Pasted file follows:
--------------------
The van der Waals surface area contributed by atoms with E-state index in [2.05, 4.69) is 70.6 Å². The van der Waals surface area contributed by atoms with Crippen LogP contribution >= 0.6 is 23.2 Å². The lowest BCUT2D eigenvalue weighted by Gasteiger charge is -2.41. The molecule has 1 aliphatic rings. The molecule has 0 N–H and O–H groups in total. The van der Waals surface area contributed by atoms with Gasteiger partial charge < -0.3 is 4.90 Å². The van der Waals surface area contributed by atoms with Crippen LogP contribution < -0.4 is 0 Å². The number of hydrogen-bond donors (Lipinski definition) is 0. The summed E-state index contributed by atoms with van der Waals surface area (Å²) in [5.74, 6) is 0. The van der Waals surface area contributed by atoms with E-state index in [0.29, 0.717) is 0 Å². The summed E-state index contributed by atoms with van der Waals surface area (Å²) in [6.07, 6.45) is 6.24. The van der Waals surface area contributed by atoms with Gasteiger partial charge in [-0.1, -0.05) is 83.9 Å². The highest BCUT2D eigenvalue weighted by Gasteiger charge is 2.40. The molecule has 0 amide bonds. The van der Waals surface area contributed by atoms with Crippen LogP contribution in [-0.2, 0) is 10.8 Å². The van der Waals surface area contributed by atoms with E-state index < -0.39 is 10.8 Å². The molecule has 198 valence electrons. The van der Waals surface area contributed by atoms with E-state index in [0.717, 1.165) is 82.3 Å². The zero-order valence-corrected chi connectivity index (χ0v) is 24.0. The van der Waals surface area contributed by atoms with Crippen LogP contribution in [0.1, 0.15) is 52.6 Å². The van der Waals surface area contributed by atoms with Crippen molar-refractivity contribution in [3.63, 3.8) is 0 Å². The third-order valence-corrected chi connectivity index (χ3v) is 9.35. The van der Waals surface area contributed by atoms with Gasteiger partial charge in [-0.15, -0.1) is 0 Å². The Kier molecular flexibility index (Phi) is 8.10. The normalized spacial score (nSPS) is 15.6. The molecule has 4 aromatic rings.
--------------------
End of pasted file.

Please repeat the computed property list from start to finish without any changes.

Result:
The van der Waals surface area contributed by atoms with E-state index in [2.05, 4.69) is 70.6 Å². The van der Waals surface area contributed by atoms with Crippen LogP contribution >= 0.6 is 23.2 Å². The lowest BCUT2D eigenvalue weighted by Gasteiger charge is -2.41. The molecule has 1 aliphatic rings. The molecule has 0 N–H and O–H groups in total. The van der Waals surface area contributed by atoms with Gasteiger partial charge < -0.3 is 4.90 Å². The van der Waals surface area contributed by atoms with Crippen LogP contribution < -0.4 is 0 Å². The number of hydrogen-bond donors (Lipinski definition) is 0. The summed E-state index contributed by atoms with van der Waals surface area (Å²) in [5.74, 6) is 0. The van der Waals surface area contributed by atoms with E-state index in [0.29, 0.717) is 0 Å². The summed E-state index contributed by atoms with van der Waals surface area (Å²) in [6.07, 6.45) is 6.24. The van der Waals surface area contributed by atoms with Gasteiger partial charge in [-0.1, -0.05) is 83.9 Å². The highest BCUT2D eigenvalue weighted by Gasteiger charge is 2.40. The molecule has 0 amide bonds. The van der Waals surface area contributed by atoms with Crippen LogP contribution in [-0.2, 0) is 10.8 Å². The van der Waals surface area contributed by atoms with E-state index < -0.39 is 10.8 Å². The molecule has 198 valence electrons. The van der Waals surface area contributed by atoms with E-state index in [0.717, 1.165) is 82.3 Å². The zero-order valence-corrected chi connectivity index (χ0v) is 24.0. The van der Waals surface area contributed by atoms with Crippen LogP contribution in [0.1, 0.15) is 52.6 Å². The van der Waals surface area contributed by atoms with Crippen molar-refractivity contribution in [3.63, 3.8) is 0 Å². The third-order valence-corrected chi connectivity index (χ3v) is 9.35. The van der Waals surface area contributed by atoms with Gasteiger partial charge in [-0.15, -0.1) is 0 Å². The Kier molecular flexibility index (Phi) is 8.10. The normalized spacial score (nSPS) is 15.6. The molecule has 4 aromatic rings.